Thursday, August 10, 2006

Unexpected turn of events: Court hearing (apparently) at 9am tomorrow

Well, things took an unexpected turn today.

So the Warrant of Removal was served, and I've set up an appointment with the court officer to take back the property next week.

Then today, at around 3:30pm, I received a call from my lawyer's secretary. It turns out that my tenants filed an Order to Show Cause today, which means that there is an emergency court hearing scheduled for tomorrow where my tenants will have the opportunity to convince the judge to halt the eviction process, thus allowing them to stay for (at least?) the rest of the month. Remember, they now owe me three months rent, over $500 in attorney fees, and over $200 in late fees (actually, according to our contract they owe me $10 a day after the 6th of the month, but on the forms that have been filed $200 was listed).

The first problem, is that I personally have to appear in court, I cannot be represented solely by my attorney. Secondly, they only schedule landlord tenant matters on Fridays, so if I want to get them out next week, I have to show up tomorrow. This is regardless of whether or not I have an important meeting that I _need_ to be at tomorrow at 3pm. This is also regardless of whether my attorney is booked all morning and cannot show up until at least 1:30pm.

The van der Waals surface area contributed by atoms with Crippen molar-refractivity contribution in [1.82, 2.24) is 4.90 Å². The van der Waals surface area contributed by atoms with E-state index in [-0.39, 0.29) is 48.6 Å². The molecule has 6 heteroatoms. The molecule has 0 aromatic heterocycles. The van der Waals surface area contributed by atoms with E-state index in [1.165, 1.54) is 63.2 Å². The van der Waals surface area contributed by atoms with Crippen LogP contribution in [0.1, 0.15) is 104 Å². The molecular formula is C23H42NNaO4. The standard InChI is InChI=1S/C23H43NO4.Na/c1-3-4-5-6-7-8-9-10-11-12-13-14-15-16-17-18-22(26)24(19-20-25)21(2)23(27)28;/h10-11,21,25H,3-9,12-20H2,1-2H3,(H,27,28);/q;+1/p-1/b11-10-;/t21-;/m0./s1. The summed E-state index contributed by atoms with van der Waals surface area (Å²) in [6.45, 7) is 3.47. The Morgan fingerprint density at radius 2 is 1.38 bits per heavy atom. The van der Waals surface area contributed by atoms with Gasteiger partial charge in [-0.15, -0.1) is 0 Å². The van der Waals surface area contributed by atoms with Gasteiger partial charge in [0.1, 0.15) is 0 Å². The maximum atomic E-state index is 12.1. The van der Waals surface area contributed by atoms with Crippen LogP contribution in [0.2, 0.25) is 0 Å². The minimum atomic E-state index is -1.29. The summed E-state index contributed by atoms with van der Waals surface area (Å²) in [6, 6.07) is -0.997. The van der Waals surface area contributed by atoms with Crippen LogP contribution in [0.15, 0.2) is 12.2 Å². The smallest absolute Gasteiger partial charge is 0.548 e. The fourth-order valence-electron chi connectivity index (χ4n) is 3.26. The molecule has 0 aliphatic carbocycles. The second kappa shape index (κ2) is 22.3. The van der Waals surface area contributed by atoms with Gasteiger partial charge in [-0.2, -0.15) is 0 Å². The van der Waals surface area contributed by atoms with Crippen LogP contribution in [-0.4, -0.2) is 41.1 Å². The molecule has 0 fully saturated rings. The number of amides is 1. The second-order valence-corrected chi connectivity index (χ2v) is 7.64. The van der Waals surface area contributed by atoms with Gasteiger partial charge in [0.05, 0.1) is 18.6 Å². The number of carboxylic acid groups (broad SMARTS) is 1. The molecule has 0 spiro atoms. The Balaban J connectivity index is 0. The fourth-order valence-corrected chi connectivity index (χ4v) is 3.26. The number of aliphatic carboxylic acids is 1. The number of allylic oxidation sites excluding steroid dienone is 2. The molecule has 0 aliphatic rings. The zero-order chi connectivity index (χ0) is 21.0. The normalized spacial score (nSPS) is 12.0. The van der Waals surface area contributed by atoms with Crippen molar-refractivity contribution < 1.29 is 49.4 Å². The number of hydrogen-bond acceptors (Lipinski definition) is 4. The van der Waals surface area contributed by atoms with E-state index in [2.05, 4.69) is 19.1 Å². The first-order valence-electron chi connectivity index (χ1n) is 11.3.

So, I'm going to go by myself at 9am, and then teleconference my attorney in so that he can hear/participate while he's doing the other stuff that he needs to do (the court apparently has the facilities for this).

On the form the tenants filled out, they crossed out the section about the tenant paying what they owe. They say that they do not have the money, but potentially will come up with it (They've mentioned an unrelated settlement, but they've said that several months ago and I no longer buy it).

The thing I don't understand is how they haven't cared about getting booted out _since June_, and now the court is even considering stepping in to slow it down? Now we just have to wait and see.

An Order to Show Cause, according to Nolo's legal definition

An order from a judge that directs a party to come to court and convince the judge why she shouldn't grant an action proposed by the other side or by the judge on her own (sua sponte). For example, in a divorce, at the request of one parent a judge might issue an order directing the other parent to appear in court on a particular date and time to show cause why the first parent should not be given sole physical custody of the children. Although it would seem that the person receiving an order to show cause is at a procedural disadvantage--she, after all, is the one who is told to come up with a convincing reason why the judge shouldn't order something--both sides normally have an equal chance to convince the judge to rule in their favor.

I'll keep you up to date...

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